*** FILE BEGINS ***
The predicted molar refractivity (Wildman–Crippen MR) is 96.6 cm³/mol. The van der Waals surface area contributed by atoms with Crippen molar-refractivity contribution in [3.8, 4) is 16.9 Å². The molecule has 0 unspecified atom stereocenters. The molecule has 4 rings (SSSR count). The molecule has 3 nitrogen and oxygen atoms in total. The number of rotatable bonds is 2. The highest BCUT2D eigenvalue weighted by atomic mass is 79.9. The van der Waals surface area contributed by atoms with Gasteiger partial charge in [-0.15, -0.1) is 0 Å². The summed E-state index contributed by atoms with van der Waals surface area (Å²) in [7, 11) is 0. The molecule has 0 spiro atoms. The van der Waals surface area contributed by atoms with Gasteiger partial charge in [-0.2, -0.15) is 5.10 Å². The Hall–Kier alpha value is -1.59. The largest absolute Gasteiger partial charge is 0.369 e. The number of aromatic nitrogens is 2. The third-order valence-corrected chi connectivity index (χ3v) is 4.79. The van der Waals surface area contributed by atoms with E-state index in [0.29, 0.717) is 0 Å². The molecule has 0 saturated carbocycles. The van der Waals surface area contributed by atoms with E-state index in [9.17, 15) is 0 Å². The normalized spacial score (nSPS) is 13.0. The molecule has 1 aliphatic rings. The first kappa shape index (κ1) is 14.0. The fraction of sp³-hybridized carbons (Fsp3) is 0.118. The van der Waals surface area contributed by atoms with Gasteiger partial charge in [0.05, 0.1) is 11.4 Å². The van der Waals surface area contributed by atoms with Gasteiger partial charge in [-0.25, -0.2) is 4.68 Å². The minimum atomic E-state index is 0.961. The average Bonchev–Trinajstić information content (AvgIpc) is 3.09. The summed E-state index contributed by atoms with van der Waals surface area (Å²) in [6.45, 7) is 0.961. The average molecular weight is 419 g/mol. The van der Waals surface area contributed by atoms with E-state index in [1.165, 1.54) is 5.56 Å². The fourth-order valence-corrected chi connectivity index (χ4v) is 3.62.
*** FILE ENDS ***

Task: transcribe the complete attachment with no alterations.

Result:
The predicted molar refractivity (Wildman–Crippen MR) is 96.6 cm³/mol. The van der Waals surface area contributed by atoms with Crippen molar-refractivity contribution in [3.8, 4) is 16.9 Å². The molecule has 0 unspecified atom stereocenters. The molecule has 4 rings (SSSR count). The molecule has 3 nitrogen and oxygen atoms in total. The number of rotatable bonds is 2. The highest BCUT2D eigenvalue weighted by atomic mass is 79.9. The van der Waals surface area contributed by atoms with Gasteiger partial charge in [-0.15, -0.1) is 0 Å². The summed E-state index contributed by atoms with van der Waals surface area (Å²) in [7, 11) is 0. The molecule has 0 spiro atoms. The van der Waals surface area contributed by atoms with Gasteiger partial charge in [-0.2, -0.15) is 5.10 Å². The Hall–Kier alpha value is -1.59. The largest absolute Gasteiger partial charge is 0.369 e. The number of aromatic nitrogens is 2. The third-order valence-corrected chi connectivity index (χ3v) is 4.79. The van der Waals surface area contributed by atoms with E-state index in [0.29, 0.717) is 0 Å². The molecule has 0 saturated carbocycles. The van der Waals surface area contributed by atoms with E-state index in [9.17, 15) is 0 Å². The normalized spacial score (nSPS) is 13.0. The molecule has 1 aliphatic rings. The first kappa shape index (κ1) is 14.0. The fraction of sp³-hybridized carbons (Fsp3) is 0.118. The van der Waals surface area contributed by atoms with Gasteiger partial charge in [0.05, 0.1) is 11.4 Å². The van der Waals surface area contributed by atoms with Gasteiger partial charge in [-0.25, -0.2) is 4.68 Å². The minimum atomic E-state index is 0.961. The average Bonchev–Trinajstić information content (AvgIpc) is 3.09. The summed E-state index contributed by atoms with van der Waals surface area (Å²) in [6.45, 7) is 0.961. The average molecular weight is 419 g/mol. The van der Waals surface area contributed by atoms with E-state index in [1.165, 1.54) is 5.56 Å². The fourth-order valence-corrected chi connectivity index (χ4v) is 3.62.